Thursday, September 20, 2012

Brainy Endorsements: David Collins

David B. Collins is the Green Party's candidate for US Senate, running to replace the retiring Kay Bailey Hutchison. The Republicans have tapped Ted Cruz, of course; Paul Sadler is the Democratic nominee. (Cruz and Sadler are scheduled to debate twice, on Tuesday, October 2 and on Friday, October 19.) The Libertarian Party's pick is John Jay Myers.

As you perhaps recall from some of my earlier posts, I have never been inclined to support Sadler. While he may be experienced and even competent if elected, his values are simply too conservative to be a match for mine. He went past the point of no return when he declared in a debate with Grady Yarbrough prior to the runoff election in June that "the people of this country are not ready for" the decriminalization of marijuana, despite the Texas Democratic Party's platform position and all polling evidence to the contrary.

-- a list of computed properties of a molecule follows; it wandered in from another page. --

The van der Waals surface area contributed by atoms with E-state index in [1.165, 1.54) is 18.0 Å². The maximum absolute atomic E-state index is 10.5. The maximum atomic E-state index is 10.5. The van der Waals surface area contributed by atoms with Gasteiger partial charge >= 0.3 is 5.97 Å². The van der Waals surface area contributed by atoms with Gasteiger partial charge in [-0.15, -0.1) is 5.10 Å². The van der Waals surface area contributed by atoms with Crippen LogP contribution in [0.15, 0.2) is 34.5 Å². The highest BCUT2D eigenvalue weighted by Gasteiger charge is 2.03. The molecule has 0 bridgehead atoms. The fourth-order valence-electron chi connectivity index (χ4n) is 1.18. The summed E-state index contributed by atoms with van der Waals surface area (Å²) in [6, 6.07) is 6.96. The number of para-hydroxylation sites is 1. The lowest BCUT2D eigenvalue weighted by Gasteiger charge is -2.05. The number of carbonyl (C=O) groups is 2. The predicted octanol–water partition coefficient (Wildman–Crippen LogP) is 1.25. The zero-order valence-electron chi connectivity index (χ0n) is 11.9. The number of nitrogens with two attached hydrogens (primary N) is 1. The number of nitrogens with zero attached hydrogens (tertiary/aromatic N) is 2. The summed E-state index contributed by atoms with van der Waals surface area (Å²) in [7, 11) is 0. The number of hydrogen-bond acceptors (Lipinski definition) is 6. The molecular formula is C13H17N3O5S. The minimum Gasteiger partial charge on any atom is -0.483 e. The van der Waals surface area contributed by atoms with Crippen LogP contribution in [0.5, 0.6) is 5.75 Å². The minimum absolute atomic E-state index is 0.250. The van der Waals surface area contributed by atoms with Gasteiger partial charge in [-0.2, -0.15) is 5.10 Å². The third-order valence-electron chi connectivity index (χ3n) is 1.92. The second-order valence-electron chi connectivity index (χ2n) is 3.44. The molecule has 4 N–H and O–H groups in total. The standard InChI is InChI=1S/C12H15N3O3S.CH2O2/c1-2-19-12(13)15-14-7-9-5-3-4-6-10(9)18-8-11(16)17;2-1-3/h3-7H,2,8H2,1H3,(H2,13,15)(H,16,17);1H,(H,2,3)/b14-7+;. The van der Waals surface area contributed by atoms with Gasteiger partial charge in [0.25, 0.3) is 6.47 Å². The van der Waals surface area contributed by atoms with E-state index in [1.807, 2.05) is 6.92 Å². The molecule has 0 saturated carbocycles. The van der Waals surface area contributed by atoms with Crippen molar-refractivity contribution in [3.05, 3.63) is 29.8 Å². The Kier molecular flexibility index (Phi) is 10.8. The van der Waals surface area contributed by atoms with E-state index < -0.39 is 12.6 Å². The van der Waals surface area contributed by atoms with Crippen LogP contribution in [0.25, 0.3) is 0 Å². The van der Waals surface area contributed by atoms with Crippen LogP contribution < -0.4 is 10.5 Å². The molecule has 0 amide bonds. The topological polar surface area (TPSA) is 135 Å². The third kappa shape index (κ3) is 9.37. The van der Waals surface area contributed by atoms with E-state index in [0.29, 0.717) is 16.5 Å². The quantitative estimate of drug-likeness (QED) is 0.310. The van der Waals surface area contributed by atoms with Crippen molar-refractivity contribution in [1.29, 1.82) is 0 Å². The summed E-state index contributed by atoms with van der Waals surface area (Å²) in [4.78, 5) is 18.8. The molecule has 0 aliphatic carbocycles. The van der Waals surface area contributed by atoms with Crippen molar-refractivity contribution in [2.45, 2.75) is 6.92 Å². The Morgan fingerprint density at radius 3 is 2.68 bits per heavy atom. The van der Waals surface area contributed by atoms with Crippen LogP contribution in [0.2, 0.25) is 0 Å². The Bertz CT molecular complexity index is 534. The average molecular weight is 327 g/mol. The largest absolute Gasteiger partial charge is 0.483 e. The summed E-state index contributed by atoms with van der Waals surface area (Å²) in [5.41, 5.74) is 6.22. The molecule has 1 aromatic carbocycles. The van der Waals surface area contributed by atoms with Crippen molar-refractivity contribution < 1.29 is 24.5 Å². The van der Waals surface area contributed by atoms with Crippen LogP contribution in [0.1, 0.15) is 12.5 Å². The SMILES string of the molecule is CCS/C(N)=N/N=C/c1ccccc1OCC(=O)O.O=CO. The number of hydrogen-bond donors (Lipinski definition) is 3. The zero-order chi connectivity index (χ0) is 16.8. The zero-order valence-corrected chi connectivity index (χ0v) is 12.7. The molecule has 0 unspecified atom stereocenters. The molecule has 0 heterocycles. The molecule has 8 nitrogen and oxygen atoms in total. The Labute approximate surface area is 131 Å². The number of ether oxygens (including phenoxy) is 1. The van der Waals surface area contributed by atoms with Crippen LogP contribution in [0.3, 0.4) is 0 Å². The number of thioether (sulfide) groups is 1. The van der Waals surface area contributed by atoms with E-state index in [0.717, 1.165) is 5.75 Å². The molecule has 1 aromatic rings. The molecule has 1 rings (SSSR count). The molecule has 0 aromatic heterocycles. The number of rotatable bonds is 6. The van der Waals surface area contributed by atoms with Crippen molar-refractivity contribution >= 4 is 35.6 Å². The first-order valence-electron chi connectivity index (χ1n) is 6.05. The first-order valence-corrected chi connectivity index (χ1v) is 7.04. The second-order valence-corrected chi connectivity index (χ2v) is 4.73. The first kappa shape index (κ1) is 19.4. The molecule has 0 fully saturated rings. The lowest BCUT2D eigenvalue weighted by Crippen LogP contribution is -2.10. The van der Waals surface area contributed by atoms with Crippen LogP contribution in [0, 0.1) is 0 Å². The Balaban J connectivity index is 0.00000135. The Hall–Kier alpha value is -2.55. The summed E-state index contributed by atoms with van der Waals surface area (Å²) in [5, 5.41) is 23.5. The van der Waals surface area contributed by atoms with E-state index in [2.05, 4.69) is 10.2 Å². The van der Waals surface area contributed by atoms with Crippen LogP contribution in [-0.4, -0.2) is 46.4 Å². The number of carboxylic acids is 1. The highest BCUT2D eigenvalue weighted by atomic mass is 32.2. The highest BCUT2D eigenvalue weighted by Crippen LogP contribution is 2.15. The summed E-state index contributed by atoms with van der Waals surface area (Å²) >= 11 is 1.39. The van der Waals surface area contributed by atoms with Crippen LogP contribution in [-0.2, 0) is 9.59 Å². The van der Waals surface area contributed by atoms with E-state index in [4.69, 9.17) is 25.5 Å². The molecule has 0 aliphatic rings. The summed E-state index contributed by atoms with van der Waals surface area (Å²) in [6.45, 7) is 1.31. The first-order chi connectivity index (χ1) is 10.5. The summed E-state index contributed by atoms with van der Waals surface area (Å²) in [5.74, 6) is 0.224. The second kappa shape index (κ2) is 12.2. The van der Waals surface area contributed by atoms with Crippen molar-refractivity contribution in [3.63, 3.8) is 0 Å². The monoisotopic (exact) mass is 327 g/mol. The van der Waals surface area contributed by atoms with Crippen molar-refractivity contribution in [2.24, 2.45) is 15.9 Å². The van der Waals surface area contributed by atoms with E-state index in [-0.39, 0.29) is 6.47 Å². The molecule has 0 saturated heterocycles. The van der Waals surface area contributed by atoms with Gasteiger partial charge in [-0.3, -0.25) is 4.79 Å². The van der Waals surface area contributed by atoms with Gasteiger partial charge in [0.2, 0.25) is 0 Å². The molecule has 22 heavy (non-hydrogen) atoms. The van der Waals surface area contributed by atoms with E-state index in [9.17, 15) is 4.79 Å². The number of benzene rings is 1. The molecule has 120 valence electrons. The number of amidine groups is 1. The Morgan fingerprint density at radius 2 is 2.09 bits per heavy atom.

Never mind conservatism. This demonstrates, to me, a cluelessness of Romneyesque proportions.

I perceive that a prospective Senator Paul Sadler would be the Bluest of Dogs, in the Joe Lieberman/Ben Nelson of Nebraska tradition. And I'm sorry, Democratic pals, that's just not enough of an improvement over Cruz for me to be able to vote for.

You may remember that Sadler entered the contest very late, after the withdrawal of presumptive Democratic annointee Ricardo Sanchez. I suspect this happened at the urging of newly-appointed TDP official Bill Brannon, like Sadler an East Texas conservative Democrat. There is, as I referenced here, a mildly delusional school of thought that Texas can be turned blue by working the Big Thicket a little harder for votes. My humble O about that premise: they must have found some of the marijuana fields in the woods while they were looking for Democrats.

You'll have better luck going after Bigfoot, boys.

Charles Kuffner, bless his heart, has pimped Sadler hard, particularly for fundraising purposes, but the reality of Texas is what it is. Despite the slivers of hope expressed elsewhere online for each man, Sadler has even less chance of winning Texas than does Barack Obama. Ted Cruz will draw more crossover votes from Latino Democrats who will split their tickets based on surname alone than the Democrat will capture of the mythological Republican ticket-splitters.